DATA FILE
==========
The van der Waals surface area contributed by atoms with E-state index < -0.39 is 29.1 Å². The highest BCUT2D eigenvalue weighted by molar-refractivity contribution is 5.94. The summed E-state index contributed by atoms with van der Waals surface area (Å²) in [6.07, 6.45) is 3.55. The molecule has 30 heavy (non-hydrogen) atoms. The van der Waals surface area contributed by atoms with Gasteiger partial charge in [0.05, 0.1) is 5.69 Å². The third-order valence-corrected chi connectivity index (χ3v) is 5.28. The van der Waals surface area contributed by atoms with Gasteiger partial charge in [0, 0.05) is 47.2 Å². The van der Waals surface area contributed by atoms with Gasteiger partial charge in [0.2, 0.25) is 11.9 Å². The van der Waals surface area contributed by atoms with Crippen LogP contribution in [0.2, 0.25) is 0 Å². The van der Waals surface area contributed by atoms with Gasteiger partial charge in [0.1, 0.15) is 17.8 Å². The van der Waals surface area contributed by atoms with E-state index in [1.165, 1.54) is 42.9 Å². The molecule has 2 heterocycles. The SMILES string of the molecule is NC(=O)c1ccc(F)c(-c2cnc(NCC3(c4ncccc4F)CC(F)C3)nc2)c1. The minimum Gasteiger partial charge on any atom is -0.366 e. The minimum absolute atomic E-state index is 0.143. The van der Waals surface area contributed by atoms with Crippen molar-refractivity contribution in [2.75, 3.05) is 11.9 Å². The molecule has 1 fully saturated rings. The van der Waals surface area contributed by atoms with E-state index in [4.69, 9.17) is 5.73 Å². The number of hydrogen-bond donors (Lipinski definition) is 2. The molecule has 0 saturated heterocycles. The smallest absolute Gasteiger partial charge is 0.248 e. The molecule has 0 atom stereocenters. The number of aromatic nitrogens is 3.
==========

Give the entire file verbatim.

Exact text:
The van der Waals surface area contributed by atoms with E-state index < -0.39 is 29.1 Å². The highest BCUT2D eigenvalue weighted by molar-refractivity contribution is 5.94. The summed E-state index contributed by atoms with van der Waals surface area (Å²) in [6.07, 6.45) is 3.55. The molecule has 30 heavy (non-hydrogen) atoms. The van der Waals surface area contributed by atoms with Gasteiger partial charge in [0.05, 0.1) is 5.69 Å². The third-order valence-corrected chi connectivity index (χ3v) is 5.28. The van der Waals surface area contributed by atoms with Gasteiger partial charge in [0, 0.05) is 47.2 Å². The van der Waals surface area contributed by atoms with Gasteiger partial charge in [0.2, 0.25) is 11.9 Å². The van der Waals surface area contributed by atoms with Crippen LogP contribution in [0.2, 0.25) is 0 Å². The van der Waals surface area contributed by atoms with Gasteiger partial charge in [0.1, 0.15) is 17.8 Å². The van der Waals surface area contributed by atoms with E-state index in [1.165, 1.54) is 42.9 Å². The molecule has 2 heterocycles. The SMILES string of the molecule is NC(=O)c1ccc(F)c(-c2cnc(NCC3(c4ncccc4F)CC(F)C3)nc2)c1. The minimum Gasteiger partial charge on any atom is -0.366 e. The minimum absolute atomic E-state index is 0.143. The van der Waals surface area contributed by atoms with Crippen molar-refractivity contribution in [2.75, 3.05) is 11.9 Å². The molecule has 1 fully saturated rings. The van der Waals surface area contributed by atoms with E-state index in [4.69, 9.17) is 5.73 Å². The number of hydrogen-bond donors (Lipinski definition) is 2. The molecule has 0 saturated heterocycles. The smallest absolute Gasteiger partial charge is 0.248 e. The molecule has 0 atom stereocenters. The number of aromatic nitrogens is 3.